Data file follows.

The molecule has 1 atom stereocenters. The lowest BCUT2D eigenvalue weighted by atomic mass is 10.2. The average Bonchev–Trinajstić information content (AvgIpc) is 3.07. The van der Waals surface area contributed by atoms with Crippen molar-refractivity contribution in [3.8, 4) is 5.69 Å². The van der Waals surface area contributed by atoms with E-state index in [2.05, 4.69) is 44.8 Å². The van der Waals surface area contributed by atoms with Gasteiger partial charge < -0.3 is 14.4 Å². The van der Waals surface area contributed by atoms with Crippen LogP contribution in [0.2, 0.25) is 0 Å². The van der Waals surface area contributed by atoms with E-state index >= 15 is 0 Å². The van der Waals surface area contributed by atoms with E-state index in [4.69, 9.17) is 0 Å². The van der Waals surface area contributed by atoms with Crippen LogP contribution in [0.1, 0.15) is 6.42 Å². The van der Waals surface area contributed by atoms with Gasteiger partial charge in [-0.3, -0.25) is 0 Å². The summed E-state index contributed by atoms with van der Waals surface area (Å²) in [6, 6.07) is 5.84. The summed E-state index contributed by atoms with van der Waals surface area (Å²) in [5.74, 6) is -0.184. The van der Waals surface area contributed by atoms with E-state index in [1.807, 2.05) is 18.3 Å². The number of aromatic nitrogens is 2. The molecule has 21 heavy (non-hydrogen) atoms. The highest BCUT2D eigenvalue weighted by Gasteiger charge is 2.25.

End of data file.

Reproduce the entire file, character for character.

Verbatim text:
The molecule has 1 atom stereocenters. The lowest BCUT2D eigenvalue weighted by atomic mass is 10.2. The average Bonchev–Trinajstić information content (AvgIpc) is 3.07. The van der Waals surface area contributed by atoms with Crippen molar-refractivity contribution in [3.8, 4) is 5.69 Å². The van der Waals surface area contributed by atoms with E-state index in [2.05, 4.69) is 44.8 Å². The van der Waals surface area contributed by atoms with Gasteiger partial charge < -0.3 is 14.4 Å². The van der Waals surface area contributed by atoms with Crippen LogP contribution in [0.2, 0.25) is 0 Å². The van der Waals surface area contributed by atoms with E-state index >= 15 is 0 Å². The van der Waals surface area contributed by atoms with E-state index in [4.69, 9.17) is 0 Å². The van der Waals surface area contributed by atoms with Crippen LogP contribution in [0.1, 0.15) is 6.42 Å². The van der Waals surface area contributed by atoms with Gasteiger partial charge in [-0.3, -0.25) is 0 Å². The summed E-state index contributed by atoms with van der Waals surface area (Å²) in [6, 6.07) is 5.84. The summed E-state index contributed by atoms with van der Waals surface area (Å²) in [5.74, 6) is -0.184. The van der Waals surface area contributed by atoms with E-state index in [1.807, 2.05) is 18.3 Å². The number of aromatic nitrogens is 2. The molecule has 21 heavy (non-hydrogen) atoms. The highest BCUT2D eigenvalue weighted by Gasteiger charge is 2.25.